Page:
2007 Events & News
January 11, 2007
Lecture: Marianne Kamp, Kluge Fellow, discusses her book New woman in Uzbekistan, at 12:00 in LJ-119, Thomas Jefferson Building. [Press Release]
January 25, 2007
Michael Brose, Kluge Fellow, "What's in a name?: Foreigners in Ming dynasty China at 12:00 in LJ-119, Thomas Jefferson Building.
Some assume that, during the Ming Dynasty (1368-1644), the power and influence of non-Chinese was minimal or even nonexistent. Michael Brose contends, however, that many non-Chinese entered China along with the Mongols (ruled 1230s-1368) and that they continued to play an important part in post-Mongol China. A close examination of their unusual adopted Chinese-style surnames gives us some clues as to their identity. Brose will discuss this and the methodology and sources he employed in documenting their activities and status.
February 13, 2007
Charles Kupchan Named Henry Alfred Kissinger Scholar [More Information]
February 21, 2007
Pamela Geller, Kislak Fellow, "Ancient Bodies: A Humanistic Bioarchaeology of the Pre-Columbian Maya" at 12:00 P.M. in LJ-119, Thomas Jefferson Building
According to Geller, the Maya occupied, and continue to occupy, an ecologically and linguistically varied geographic range, extending from southeastern Mexico to northern Central America. Diversity aside, the Maya shared numerous core beliefs and practices. Their treatment of bodies-amongst other things like religious ideology, architectural style, and political entanglements-emphasizes such cultural cohesion. Yet, Mayanists have generally regarded bodies with ambivalence. In her talk, Geller will draw on evidence of ancient Maya bodies-culled from human remains, ethnohistory, ethnography, and artistic renderings-to examine beliefs and practices related to identity. Identity is an important mechanism for organizing societies, instigating socialization, and exploring embodied subjectivities. It is not just the stuff in people's heads, as many cultural theorists of the late modern individual would have us believe. Materializing (or ‘corporealizing') identity facilitates reconstruction of ancient individuals' life histories and their adoption of certain social personas, as two examples from the pre-Columbian Maya demonstrate.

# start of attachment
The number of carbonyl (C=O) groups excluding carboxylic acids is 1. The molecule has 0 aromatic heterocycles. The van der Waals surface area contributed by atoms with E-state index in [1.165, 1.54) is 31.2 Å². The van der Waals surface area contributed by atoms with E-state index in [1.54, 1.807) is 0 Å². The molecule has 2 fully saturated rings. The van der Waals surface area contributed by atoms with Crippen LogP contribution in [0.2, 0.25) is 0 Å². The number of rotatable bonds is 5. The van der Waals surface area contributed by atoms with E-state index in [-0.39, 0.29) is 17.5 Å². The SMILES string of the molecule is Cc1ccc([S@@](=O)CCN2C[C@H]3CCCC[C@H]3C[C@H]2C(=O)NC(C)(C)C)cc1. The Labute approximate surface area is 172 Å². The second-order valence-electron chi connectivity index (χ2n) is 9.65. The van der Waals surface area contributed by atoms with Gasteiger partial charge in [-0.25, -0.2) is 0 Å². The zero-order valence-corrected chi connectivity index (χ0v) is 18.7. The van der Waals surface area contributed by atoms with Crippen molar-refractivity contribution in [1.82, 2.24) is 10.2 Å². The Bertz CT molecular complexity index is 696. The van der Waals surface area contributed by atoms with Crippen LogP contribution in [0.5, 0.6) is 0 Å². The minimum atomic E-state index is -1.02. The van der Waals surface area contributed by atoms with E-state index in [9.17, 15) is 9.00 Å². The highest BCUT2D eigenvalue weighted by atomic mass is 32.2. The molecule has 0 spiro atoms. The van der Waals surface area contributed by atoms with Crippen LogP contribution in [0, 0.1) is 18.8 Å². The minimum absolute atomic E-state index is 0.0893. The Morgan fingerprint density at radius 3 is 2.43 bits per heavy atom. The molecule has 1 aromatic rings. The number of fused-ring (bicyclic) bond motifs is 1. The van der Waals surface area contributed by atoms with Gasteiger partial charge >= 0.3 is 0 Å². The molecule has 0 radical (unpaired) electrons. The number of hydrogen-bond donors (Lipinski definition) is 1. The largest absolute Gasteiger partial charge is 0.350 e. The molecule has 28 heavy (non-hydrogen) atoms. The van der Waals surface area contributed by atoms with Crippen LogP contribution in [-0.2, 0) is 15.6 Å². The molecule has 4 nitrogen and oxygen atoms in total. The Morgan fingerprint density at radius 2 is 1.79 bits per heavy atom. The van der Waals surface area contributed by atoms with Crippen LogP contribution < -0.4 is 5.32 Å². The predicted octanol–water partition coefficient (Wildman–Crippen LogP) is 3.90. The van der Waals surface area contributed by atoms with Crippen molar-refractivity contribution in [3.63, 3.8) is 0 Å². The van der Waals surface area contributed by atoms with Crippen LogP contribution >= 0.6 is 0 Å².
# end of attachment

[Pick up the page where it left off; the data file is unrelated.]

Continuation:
February 22, 2007
Krzysztof Jaskulowski, Kluge Fellow, on Western and Eastern ideas of nationalism at 12 in 119, Thomas Jefferson Building